As for saw shops not getting the chains right,, common problem and why I learned how to hand file myself.
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Offline Weekend_Sawyer

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Re: Sharpening a chain. Why so difficult
« Reply #17 on: January 31, 2019, 12:15:47 PM »
 Very good point, If your file is dull throw it away!
I have a stump vice, I like it.
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Offline HolmenTree

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Re: Sharpening a chain. Why so difficult
« Reply #18 on: January 31, 2019, 12:27:32 PM »
Always hand file the right hand cutters first because if your file slips out of the right hand cutter's gullet your index finger knuckle will get sliced to the bone on a freshly sharpened left hand cutter. And the thickest leather gloves won't save your knuckle.
Here's how I like to file my chain, comfortable,  good view of the cutting edges, free hand supports the cutters  from wobbling and firm grip on the saw. Got my reading glasses on too ;D
Works the same sitting on a log or stump.


 

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Re: Sharpening a chain. Why so difficult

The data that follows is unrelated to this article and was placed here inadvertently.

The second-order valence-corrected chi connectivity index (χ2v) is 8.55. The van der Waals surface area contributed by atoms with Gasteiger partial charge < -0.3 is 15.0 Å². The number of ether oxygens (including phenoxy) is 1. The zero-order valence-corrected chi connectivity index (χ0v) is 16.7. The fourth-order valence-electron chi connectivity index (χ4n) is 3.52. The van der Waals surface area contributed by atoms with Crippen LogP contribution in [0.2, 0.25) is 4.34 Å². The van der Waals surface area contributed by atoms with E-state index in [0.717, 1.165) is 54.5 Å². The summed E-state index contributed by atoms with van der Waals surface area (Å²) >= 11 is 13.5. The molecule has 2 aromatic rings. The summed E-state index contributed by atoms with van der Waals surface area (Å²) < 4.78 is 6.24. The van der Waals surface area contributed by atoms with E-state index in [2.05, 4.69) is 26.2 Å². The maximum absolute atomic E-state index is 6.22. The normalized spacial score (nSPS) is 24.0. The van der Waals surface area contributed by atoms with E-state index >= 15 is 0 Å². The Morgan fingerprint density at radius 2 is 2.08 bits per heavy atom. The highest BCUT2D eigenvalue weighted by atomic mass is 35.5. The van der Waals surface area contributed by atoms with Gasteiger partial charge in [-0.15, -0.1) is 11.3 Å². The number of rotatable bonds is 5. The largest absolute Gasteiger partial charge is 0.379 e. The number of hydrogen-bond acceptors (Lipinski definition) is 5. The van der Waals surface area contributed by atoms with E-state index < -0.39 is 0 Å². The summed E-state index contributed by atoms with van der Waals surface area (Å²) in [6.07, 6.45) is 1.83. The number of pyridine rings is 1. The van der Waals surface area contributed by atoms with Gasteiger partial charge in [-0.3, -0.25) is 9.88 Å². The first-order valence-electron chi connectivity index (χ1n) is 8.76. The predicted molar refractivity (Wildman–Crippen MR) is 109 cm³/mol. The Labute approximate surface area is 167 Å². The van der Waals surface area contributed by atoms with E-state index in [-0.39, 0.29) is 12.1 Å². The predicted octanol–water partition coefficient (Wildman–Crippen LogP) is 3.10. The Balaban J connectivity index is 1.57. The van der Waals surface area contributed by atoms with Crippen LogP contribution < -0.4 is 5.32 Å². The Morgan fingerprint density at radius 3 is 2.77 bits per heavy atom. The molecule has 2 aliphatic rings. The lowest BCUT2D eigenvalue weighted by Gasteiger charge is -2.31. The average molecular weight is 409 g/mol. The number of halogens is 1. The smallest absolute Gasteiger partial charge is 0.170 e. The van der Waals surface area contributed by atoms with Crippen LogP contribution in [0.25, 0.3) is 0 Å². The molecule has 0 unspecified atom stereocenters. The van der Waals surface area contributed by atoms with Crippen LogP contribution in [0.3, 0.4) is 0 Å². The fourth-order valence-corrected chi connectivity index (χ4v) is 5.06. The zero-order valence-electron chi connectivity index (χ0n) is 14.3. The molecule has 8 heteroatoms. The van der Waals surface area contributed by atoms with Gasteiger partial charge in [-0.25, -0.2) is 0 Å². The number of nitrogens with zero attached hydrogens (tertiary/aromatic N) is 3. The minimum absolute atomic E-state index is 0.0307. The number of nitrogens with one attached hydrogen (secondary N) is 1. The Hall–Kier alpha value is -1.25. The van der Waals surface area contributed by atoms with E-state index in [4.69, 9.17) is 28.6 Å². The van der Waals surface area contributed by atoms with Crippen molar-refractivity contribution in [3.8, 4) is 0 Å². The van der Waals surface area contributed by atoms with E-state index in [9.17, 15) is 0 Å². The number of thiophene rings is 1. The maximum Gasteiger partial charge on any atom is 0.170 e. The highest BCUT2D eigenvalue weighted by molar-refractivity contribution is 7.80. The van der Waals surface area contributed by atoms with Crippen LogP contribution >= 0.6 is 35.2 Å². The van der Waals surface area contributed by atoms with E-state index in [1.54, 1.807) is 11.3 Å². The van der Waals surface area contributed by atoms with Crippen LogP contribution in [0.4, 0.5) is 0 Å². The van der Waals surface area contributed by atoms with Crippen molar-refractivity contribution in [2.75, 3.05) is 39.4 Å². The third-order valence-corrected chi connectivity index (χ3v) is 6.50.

« Reply #19 on: January 31, 2019, 12:34:38 PM »
Always hand file the right hand cutters first because if your file slips out of the right hand cutter's gullet your index finger knuckle will get sliced to the bone on a freshly sharpened left hand cutter. And the thickest leather gloves won't save your knuckle.
Here's how I like to file my chain, comfortable,  good view of the cutting edges, free hand suppirts the chain from wobbling and firm grip on the saw. Got my reading glasses on too ;D
Works the same sitting on a log or stump.

(Image hidden from quote, click to view.)
 
(Image hidden from quote, click to view.)

That's pretty much how I do mine. Either in my lap, or on a tailgate. Chaps keep the saw gunk off your pants  :^D